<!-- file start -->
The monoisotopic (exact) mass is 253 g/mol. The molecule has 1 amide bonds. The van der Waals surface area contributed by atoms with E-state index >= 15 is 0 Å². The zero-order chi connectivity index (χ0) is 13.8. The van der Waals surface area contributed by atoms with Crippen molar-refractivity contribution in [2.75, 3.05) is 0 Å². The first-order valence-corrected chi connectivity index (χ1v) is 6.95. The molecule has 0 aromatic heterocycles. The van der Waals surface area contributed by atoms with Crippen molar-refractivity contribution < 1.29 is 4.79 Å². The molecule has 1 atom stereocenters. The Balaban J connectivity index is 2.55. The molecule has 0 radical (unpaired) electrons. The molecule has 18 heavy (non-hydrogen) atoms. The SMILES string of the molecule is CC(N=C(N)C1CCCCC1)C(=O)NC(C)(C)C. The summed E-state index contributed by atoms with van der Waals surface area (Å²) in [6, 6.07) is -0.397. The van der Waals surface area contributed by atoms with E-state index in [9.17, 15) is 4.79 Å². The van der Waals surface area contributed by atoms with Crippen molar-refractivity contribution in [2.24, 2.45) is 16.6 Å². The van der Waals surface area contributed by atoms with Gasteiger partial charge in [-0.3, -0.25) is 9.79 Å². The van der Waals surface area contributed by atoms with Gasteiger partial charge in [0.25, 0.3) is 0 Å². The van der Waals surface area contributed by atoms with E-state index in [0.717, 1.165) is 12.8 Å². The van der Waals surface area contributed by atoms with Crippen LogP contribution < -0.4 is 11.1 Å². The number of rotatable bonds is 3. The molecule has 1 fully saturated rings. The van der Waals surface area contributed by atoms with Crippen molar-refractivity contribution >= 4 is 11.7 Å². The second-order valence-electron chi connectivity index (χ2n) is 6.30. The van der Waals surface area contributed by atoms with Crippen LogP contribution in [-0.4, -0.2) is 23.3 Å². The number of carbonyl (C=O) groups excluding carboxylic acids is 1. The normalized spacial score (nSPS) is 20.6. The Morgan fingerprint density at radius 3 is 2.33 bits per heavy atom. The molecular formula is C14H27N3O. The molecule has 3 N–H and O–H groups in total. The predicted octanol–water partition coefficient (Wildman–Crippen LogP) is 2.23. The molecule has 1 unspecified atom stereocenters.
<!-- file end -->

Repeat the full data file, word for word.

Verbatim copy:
The monoisotopic (exact) mass is 253 g/mol. The molecule has 1 amide bonds. The van der Waals surface area contributed by atoms with E-state index >= 15 is 0 Å². The zero-order chi connectivity index (χ0) is 13.8. The van der Waals surface area contributed by atoms with Crippen molar-refractivity contribution in [2.75, 3.05) is 0 Å². The first-order valence-corrected chi connectivity index (χ1v) is 6.95. The molecule has 0 aromatic heterocycles. The van der Waals surface area contributed by atoms with Crippen molar-refractivity contribution < 1.29 is 4.79 Å². The molecule has 1 atom stereocenters. The Balaban J connectivity index is 2.55. The molecule has 0 radical (unpaired) electrons. The molecule has 18 heavy (non-hydrogen) atoms. The SMILES string of the molecule is CC(N=C(N)C1CCCCC1)C(=O)NC(C)(C)C. The summed E-state index contributed by atoms with van der Waals surface area (Å²) in [6, 6.07) is -0.397. The van der Waals surface area contributed by atoms with E-state index in [9.17, 15) is 4.79 Å². The van der Waals surface area contributed by atoms with Crippen molar-refractivity contribution in [2.24, 2.45) is 16.6 Å². The van der Waals surface area contributed by atoms with Gasteiger partial charge in [-0.3, -0.25) is 9.79 Å². The van der Waals surface area contributed by atoms with Gasteiger partial charge in [0.25, 0.3) is 0 Å². The van der Waals surface area contributed by atoms with E-state index in [0.717, 1.165) is 12.8 Å². The van der Waals surface area contributed by atoms with Crippen LogP contribution < -0.4 is 11.1 Å². The number of rotatable bonds is 3. The molecule has 1 fully saturated rings. The van der Waals surface area contributed by atoms with Crippen molar-refractivity contribution >= 4 is 11.7 Å². The second-order valence-electron chi connectivity index (χ2n) is 6.30. The van der Waals surface area contributed by atoms with Crippen LogP contribution in [-0.4, -0.2) is 23.3 Å². The number of carbonyl (C=O) groups excluding carboxylic acids is 1. The normalized spacial score (nSPS) is 20.6. The Morgan fingerprint density at radius 3 is 2.33 bits per heavy atom. The molecular formula is C14H27N3O. The molecule has 3 N–H and O–H groups in total. The predicted octanol–water partition coefficient (Wildman–Crippen LogP) is 2.23. The molecule has 1 unspecified atom stereocenters.